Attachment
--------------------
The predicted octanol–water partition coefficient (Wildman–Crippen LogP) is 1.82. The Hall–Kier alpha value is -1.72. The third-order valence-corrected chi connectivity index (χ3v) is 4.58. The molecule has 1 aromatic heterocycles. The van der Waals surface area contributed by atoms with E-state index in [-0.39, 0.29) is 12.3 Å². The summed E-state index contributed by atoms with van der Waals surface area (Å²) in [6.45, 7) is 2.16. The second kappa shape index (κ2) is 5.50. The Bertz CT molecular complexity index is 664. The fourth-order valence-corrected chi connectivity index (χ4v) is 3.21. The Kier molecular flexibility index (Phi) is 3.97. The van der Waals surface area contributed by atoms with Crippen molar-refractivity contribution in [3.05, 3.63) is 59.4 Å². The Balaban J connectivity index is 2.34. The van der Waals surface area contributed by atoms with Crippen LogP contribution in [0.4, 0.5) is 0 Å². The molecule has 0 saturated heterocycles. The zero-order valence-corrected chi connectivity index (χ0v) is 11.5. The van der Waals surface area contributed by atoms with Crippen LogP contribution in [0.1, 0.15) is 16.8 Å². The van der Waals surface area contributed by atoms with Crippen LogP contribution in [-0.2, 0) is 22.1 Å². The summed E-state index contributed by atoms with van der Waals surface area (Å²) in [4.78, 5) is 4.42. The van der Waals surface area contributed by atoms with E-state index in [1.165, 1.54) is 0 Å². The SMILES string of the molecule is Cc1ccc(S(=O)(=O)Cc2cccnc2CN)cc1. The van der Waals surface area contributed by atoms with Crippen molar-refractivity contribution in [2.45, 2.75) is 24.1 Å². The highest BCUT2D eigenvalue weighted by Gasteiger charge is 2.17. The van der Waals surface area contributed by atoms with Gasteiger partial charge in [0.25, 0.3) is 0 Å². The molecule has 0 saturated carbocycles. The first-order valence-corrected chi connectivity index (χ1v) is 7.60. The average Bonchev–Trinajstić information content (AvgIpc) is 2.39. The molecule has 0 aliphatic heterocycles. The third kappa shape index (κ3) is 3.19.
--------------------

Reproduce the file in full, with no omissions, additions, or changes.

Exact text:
The predicted octanol–water partition coefficient (Wildman–Crippen LogP) is 1.82. The Hall–Kier alpha value is -1.72. The third-order valence-corrected chi connectivity index (χ3v) is 4.58. The molecule has 1 aromatic heterocycles. The van der Waals surface area contributed by atoms with E-state index in [-0.39, 0.29) is 12.3 Å². The summed E-state index contributed by atoms with van der Waals surface area (Å²) in [6.45, 7) is 2.16. The second kappa shape index (κ2) is 5.50. The Bertz CT molecular complexity index is 664. The fourth-order valence-corrected chi connectivity index (χ4v) is 3.21. The Kier molecular flexibility index (Phi) is 3.97. The van der Waals surface area contributed by atoms with Crippen molar-refractivity contribution in [3.05, 3.63) is 59.4 Å². The Balaban J connectivity index is 2.34. The van der Waals surface area contributed by atoms with Crippen LogP contribution in [0.4, 0.5) is 0 Å². The molecule has 0 saturated heterocycles. The zero-order valence-corrected chi connectivity index (χ0v) is 11.5. The van der Waals surface area contributed by atoms with Crippen LogP contribution in [0.1, 0.15) is 16.8 Å². The van der Waals surface area contributed by atoms with Crippen LogP contribution in [-0.2, 0) is 22.1 Å². The summed E-state index contributed by atoms with van der Waals surface area (Å²) in [4.78, 5) is 4.42. The van der Waals surface area contributed by atoms with E-state index in [1.165, 1.54) is 0 Å². The SMILES string of the molecule is Cc1ccc(S(=O)(=O)Cc2cccnc2CN)cc1. The van der Waals surface area contributed by atoms with Crippen molar-refractivity contribution in [2.45, 2.75) is 24.1 Å². The highest BCUT2D eigenvalue weighted by Gasteiger charge is 2.17. The van der Waals surface area contributed by atoms with Gasteiger partial charge in [0.25, 0.3) is 0 Å². The molecule has 0 saturated carbocycles. The first-order valence-corrected chi connectivity index (χ1v) is 7.60. The average Bonchev–Trinajstić information content (AvgIpc) is 2.39. The molecule has 0 aliphatic heterocycles. The third kappa shape index (κ3) is 3.19.